New microscope offers 3-D cellular images that are fast, detailed and low toxicity

Image captured by a new 3-D microscope--Courtesy of Janelia

A new microscope is transforming the kinds of questions that scientists can study. It offers more detailed and 3-D images of molecules, cells and embryos for a longer time than previously possible. The imaging platform comes out of the lab of Nobel Prize winner Eric Betzig at Howard Hughes Medical Institute's Janelia Farm Research Campus located in Ashburn, VA.

Betzig is one of three scientists to win the 2014 Nobel Prize in Chemistry for his previous work in high-resolution microscopy.

He and his team are offering open-source instructions to scientists on how to assemble their own similar microscope. In addition, the technology has been licensed already by German microscopy and imaging company, Zeiss.

Prior to this, detailed 3-D microscopy was available, but it didn't have the same speed, resolution and limited impact on the specimen as the new technology. The team published a paper in the latest issue of the journal Science. It detailed the use of the microscope to examine 20 different biological processes spanning four orders of magnitude of space and time. For each, the researchers highlighted the detail seen that might offer clues to previously unknown biological mechanisms.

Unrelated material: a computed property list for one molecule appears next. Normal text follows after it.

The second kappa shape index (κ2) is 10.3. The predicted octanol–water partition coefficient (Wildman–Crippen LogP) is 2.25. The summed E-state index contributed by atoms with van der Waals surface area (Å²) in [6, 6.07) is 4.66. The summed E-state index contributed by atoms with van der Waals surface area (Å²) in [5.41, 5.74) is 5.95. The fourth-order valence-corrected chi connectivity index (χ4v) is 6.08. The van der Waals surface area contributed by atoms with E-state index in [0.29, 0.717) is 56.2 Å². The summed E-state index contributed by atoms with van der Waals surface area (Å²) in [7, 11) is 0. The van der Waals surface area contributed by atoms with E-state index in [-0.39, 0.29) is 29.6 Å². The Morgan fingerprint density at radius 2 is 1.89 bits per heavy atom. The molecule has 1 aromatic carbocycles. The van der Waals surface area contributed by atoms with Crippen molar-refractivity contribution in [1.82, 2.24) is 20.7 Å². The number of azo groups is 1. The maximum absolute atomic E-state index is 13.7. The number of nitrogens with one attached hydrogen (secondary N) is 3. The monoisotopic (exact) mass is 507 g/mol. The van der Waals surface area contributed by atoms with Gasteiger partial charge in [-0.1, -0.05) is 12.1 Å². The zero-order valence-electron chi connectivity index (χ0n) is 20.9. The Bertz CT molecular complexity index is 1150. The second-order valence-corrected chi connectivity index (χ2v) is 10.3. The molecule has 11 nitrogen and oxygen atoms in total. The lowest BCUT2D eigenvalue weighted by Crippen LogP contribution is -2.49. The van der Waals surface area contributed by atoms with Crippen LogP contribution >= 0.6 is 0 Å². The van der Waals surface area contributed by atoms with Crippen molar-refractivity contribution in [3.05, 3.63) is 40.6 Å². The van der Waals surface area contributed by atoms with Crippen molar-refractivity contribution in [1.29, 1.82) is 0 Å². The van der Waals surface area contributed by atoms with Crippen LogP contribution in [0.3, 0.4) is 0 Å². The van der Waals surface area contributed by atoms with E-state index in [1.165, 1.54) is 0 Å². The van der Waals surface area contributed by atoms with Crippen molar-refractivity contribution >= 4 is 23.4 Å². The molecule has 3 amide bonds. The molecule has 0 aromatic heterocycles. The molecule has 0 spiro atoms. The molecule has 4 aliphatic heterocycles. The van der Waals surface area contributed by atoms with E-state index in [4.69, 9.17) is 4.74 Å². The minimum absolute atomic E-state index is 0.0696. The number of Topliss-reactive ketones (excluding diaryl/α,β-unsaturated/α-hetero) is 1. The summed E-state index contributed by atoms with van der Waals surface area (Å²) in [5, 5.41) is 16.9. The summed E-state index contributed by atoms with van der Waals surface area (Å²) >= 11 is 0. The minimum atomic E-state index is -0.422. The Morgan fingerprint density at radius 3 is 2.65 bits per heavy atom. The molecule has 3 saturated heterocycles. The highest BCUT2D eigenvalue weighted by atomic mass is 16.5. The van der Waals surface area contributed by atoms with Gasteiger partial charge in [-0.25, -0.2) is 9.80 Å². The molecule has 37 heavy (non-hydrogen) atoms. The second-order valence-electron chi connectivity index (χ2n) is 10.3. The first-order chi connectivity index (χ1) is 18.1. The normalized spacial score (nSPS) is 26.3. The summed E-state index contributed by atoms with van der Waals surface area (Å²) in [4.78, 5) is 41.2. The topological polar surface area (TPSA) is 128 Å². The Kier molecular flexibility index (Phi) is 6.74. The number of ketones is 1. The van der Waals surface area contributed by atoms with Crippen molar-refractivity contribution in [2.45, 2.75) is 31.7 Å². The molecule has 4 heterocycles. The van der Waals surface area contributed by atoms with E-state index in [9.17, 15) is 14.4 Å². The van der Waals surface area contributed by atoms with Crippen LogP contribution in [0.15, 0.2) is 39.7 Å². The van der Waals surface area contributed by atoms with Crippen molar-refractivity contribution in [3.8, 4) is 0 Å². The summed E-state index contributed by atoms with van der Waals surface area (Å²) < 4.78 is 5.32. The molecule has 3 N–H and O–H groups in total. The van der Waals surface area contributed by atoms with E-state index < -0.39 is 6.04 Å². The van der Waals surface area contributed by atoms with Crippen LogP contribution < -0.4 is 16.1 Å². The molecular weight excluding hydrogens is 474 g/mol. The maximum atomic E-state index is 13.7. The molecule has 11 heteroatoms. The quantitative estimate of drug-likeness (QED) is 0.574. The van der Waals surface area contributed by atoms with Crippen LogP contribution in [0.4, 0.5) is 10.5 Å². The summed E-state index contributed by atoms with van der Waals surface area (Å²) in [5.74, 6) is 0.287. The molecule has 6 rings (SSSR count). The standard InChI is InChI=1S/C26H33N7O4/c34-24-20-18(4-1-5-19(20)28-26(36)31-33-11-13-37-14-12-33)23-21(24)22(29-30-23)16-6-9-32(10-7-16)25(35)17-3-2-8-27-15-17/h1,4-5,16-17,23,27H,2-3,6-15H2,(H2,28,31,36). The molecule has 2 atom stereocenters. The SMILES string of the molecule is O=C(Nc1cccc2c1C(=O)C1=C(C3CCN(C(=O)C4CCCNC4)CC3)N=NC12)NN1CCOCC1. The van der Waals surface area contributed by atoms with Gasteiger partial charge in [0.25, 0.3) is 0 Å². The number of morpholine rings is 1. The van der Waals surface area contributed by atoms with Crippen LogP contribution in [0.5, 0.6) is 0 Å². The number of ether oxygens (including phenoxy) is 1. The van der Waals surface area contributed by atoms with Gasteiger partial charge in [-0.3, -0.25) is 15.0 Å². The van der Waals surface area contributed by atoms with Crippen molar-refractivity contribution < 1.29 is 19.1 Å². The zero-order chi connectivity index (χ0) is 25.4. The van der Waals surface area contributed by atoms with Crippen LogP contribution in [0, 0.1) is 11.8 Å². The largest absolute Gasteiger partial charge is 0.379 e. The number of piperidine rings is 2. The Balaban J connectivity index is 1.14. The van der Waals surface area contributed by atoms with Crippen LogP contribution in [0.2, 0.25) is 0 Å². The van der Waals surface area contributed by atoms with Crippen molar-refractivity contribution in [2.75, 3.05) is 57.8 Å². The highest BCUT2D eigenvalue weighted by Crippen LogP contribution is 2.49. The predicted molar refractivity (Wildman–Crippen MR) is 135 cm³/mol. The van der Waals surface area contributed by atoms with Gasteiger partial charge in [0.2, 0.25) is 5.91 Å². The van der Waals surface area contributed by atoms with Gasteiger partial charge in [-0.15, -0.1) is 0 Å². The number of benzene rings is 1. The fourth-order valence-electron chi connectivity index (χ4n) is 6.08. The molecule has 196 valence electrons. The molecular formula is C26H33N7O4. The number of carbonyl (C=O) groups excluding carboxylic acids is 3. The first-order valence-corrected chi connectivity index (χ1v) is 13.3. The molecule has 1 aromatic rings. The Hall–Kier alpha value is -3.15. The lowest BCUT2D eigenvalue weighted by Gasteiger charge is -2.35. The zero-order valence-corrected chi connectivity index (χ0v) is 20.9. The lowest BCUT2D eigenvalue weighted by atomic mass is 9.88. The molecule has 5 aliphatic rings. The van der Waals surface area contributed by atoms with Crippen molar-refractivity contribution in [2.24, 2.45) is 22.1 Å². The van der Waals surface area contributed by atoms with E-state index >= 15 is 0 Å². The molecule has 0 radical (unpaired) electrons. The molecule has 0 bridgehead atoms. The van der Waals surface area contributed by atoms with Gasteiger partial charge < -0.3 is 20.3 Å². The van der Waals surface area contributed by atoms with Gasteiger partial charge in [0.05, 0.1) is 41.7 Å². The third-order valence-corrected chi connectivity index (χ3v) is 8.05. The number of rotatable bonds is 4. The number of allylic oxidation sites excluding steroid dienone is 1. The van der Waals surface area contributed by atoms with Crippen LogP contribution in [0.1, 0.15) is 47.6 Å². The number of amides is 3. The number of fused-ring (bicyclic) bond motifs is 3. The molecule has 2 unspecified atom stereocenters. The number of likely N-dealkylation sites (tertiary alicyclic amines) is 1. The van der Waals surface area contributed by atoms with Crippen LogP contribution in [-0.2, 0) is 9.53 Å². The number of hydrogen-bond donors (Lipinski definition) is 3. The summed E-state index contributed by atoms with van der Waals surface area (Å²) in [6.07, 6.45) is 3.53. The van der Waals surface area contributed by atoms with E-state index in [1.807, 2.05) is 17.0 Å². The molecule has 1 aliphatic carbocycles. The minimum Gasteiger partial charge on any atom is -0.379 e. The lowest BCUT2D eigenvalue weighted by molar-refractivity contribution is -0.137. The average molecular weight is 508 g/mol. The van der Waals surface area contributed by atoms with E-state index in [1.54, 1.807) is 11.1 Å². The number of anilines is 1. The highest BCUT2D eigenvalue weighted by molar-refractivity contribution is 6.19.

"Normally when people do single-molecule studies, they have to do them in thin, flat cells, because the out-of-focus light kills you if it's thick," Betzig said in a statement. This technology uses an ultrathin, latticed light sheet that eliminates that problem. The microscope allows the examination of large, multicellular specimens with rapid changes over time, such as the growth and retraction of cytoskeletal components in dividing cells, and watching the molecular dynamics of development process unfold over several hours.

In the past year, 30 teams of biologists have come to the site to explore the application of the new microscope to their own work. There are two at Janelia's Advanced Imaging Center, one of which can be used by visiting scientists without charge. In addition, the team has deployed two more of these microscopes at Harvard University and at the University of California, San Francisco.

"It takes a huge amount of effort to move from a successful high-tech prototype to broader adoption of an imaging technology," Betzig said. "Ultimately, commercialization is the crucial last step to ensuring that these technologies can have broad impact in the research community."

- here is the release and the paper
- and here is coverage from Bloomberg and The Washington Post

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